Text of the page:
Yes. That’s the short answer.
Within the dance circle, ballet is regarded as the foundation of dance. Ballet training helps you improve as a dancer in other dance genres. So, how does ballet training benefit athletes of other sports?
Ballet is physically and cognitively challenging. It helps build mental fortitude, cognitive ability and physical strength. Here are some ways ballet training can help athletes gain an advantage over their competitors.
Ballet helps you stay on your toes.
I’m sure you’re familiar with the old adage ‘don’t be caught flat-footed’ and its origins. Ballet helps you stay on your toes. The entire art form is about keeping weight on your toes to allow you to move quickly. Athletes in sports that require increased agility will find great benefit in learning ballet. They will see sharper and faster reactions, helping you stay on top of your competition’s every step.
Ballet helps increase your cognitive ability.
In ballet classes, we are required to learn quickly. At the barre, we move from one step to another consecutively. Dancers need to pick up choreography quickly and accurately. On top of that, we are able to process critique and advice on the spot, and immediately translate them into practice. After being in ballet classes for a while, you will find that you become quicker at picking up anything around you. You’ll see that this quickly becomes helpful on the court, in the field or on the track when you need to switch up plays at the command of your coach.
Ballet helps with body awareness.
When dancing ballet, every position you take is very specific. From how your head tilts to where your feet points. To ensure that your head, hips, shoulders, knees, hands and feet are in the right position requires an immense amount of body awareness. This body awareness is crucial for athletes to achieve the right posture, especially in episodes of fatigue.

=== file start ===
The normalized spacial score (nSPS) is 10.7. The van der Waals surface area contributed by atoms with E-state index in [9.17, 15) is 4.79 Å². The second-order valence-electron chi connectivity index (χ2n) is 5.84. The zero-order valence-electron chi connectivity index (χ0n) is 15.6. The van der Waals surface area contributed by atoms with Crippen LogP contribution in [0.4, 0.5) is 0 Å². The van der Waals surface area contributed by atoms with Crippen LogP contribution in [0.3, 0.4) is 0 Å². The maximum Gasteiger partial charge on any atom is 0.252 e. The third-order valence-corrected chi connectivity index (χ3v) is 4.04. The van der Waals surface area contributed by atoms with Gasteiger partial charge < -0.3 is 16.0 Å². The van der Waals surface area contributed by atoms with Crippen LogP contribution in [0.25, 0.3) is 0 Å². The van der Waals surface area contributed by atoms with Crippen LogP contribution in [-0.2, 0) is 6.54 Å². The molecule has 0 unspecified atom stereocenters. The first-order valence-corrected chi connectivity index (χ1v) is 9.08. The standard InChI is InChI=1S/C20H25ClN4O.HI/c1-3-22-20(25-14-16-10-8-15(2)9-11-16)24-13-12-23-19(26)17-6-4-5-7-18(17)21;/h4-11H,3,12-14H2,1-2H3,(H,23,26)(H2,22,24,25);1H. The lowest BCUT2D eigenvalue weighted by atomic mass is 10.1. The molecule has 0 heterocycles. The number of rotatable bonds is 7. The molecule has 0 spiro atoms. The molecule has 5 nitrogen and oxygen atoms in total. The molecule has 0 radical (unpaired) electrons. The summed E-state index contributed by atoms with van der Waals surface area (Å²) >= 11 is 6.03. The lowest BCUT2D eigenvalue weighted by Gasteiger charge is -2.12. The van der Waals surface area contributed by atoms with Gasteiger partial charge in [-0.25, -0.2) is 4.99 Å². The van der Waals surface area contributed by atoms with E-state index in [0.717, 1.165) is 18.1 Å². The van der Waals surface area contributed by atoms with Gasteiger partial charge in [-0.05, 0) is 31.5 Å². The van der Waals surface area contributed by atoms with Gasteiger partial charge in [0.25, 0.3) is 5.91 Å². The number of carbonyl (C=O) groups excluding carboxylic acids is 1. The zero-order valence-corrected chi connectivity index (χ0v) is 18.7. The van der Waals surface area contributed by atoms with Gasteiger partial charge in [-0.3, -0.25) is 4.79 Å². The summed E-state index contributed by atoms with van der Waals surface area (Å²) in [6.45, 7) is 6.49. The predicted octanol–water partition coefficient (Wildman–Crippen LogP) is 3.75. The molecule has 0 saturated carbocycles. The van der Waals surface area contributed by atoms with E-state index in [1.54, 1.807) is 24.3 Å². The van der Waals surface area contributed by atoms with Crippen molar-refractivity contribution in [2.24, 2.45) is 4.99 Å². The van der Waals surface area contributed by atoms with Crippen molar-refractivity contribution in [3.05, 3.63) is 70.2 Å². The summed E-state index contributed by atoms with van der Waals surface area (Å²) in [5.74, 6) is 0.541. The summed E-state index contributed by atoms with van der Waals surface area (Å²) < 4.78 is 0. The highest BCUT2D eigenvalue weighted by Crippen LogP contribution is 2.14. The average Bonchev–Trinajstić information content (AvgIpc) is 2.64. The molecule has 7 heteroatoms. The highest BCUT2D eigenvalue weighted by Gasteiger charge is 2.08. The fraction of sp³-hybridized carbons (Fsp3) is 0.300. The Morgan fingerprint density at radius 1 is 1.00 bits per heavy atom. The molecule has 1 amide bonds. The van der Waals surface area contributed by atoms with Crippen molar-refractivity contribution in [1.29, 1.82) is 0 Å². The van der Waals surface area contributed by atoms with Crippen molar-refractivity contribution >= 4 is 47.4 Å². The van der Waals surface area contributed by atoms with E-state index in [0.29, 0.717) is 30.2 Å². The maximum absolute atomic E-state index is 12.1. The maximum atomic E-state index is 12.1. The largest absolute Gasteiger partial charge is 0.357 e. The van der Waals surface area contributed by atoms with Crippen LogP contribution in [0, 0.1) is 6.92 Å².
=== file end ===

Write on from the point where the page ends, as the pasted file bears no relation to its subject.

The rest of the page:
Ballet improves your coordination.
You’d have to try ballet to understand this entirely. All your limbs and joints must conform to a certain standard, while you ensure the movements are measured and graceful. Ballet is one of the most demanding sport in terms of coordination.
Ballet instills discipline.
Ballet as a sport requires an immense amount of discipline. From a neat hair bun to properly tied shoes. From how we conduct ourselves at the barre to waiting our turn to go across the floor. All this decorum isn’t about rigidity, but about removing distractions so we can focus on the instruction and our movements.
Ballet is a great cross-training tool.
It might be funny to see massively built NFL players in ballet classes. Some even go as far to say that ballet is too ‘girly’ for them. Truth is, ballet works your body and builds muscles differently from your sport. Ballet is not only a well-balanced sport, in the sense that it requires working your core and all your limbs. It helps build muscles that you never knew you had because of the different positions you need to hold and the control you need to exercise while doing ballet.
Ballet gives you a different kind of strength.
While most sports will help you gain explosive strength or endurance strength. Ballet goes a step further by giving you the strength of control. Every movement and position in ballet is physically demanding. Yet, it needs to be graceful, effortless and light as a feather. That takes an immense amount of strength.
Consider ballet classes as supplementary training for your core sport.
We are starting a new class, Ballet For Teens, suitable for those aged 12 to 17 to explore ballet.
For those aged 18 & over, we offer Ballet for Adults.
See you at the barre!